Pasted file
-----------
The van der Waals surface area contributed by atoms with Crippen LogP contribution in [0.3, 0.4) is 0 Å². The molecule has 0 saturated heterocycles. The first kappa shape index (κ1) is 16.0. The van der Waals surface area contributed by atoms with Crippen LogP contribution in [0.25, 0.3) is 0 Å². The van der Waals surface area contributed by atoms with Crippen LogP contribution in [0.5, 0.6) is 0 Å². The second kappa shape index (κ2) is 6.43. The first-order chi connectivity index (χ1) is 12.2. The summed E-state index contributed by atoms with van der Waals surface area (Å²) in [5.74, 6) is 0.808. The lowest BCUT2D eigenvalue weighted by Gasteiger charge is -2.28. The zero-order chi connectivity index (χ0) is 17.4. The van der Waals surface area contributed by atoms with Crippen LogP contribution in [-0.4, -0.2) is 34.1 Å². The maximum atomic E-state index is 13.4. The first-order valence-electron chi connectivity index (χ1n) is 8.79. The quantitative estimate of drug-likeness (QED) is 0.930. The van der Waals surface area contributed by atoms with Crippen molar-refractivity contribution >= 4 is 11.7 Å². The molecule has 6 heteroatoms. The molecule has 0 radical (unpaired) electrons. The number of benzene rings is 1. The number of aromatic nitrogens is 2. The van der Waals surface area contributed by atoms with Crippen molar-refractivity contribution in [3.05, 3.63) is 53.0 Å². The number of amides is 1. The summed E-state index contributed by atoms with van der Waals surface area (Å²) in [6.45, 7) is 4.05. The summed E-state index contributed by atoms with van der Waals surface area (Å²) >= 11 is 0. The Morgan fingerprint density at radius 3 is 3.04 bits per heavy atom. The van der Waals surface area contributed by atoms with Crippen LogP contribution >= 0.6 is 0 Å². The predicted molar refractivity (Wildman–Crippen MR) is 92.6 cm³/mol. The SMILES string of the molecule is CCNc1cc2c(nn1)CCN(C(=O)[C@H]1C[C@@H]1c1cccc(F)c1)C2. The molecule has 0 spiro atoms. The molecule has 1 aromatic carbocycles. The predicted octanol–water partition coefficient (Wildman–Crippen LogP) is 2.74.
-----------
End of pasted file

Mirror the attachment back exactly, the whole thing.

The van der Waals surface area contributed by atoms with Crippen LogP contribution in [0.3, 0.4) is 0 Å². The molecule has 0 saturated heterocycles. The first kappa shape index (κ1) is 16.0. The van der Waals surface area contributed by atoms with Crippen LogP contribution in [0.25, 0.3) is 0 Å². The van der Waals surface area contributed by atoms with Crippen LogP contribution in [0.5, 0.6) is 0 Å². The second kappa shape index (κ2) is 6.43. The first-order chi connectivity index (χ1) is 12.2. The summed E-state index contributed by atoms with van der Waals surface area (Å²) in [5.74, 6) is 0.808. The lowest BCUT2D eigenvalue weighted by Gasteiger charge is -2.28. The zero-order chi connectivity index (χ0) is 17.4. The van der Waals surface area contributed by atoms with Crippen LogP contribution in [-0.4, -0.2) is 34.1 Å². The maximum atomic E-state index is 13.4. The first-order valence-electron chi connectivity index (χ1n) is 8.79. The quantitative estimate of drug-likeness (QED) is 0.930. The van der Waals surface area contributed by atoms with Crippen molar-refractivity contribution >= 4 is 11.7 Å². The molecule has 6 heteroatoms. The molecule has 0 radical (unpaired) electrons. The number of benzene rings is 1. The number of aromatic nitrogens is 2. The van der Waals surface area contributed by atoms with Crippen molar-refractivity contribution in [3.05, 3.63) is 53.0 Å². The number of amides is 1. The summed E-state index contributed by atoms with van der Waals surface area (Å²) in [6.45, 7) is 4.05. The summed E-state index contributed by atoms with van der Waals surface area (Å²) >= 11 is 0. The Morgan fingerprint density at radius 3 is 3.04 bits per heavy atom. The van der Waals surface area contributed by atoms with Crippen LogP contribution >= 0.6 is 0 Å². The predicted molar refractivity (Wildman–Crippen MR) is 92.6 cm³/mol. The SMILES string of the molecule is CCNc1cc2c(nn1)CCN(C(=O)[C@H]1C[C@@H]1c1cccc(F)c1)C2. The molecule has 0 spiro atoms. The molecule has 1 aromatic carbocycles. The predicted octanol–water partition coefficient (Wildman–Crippen LogP) is 2.74.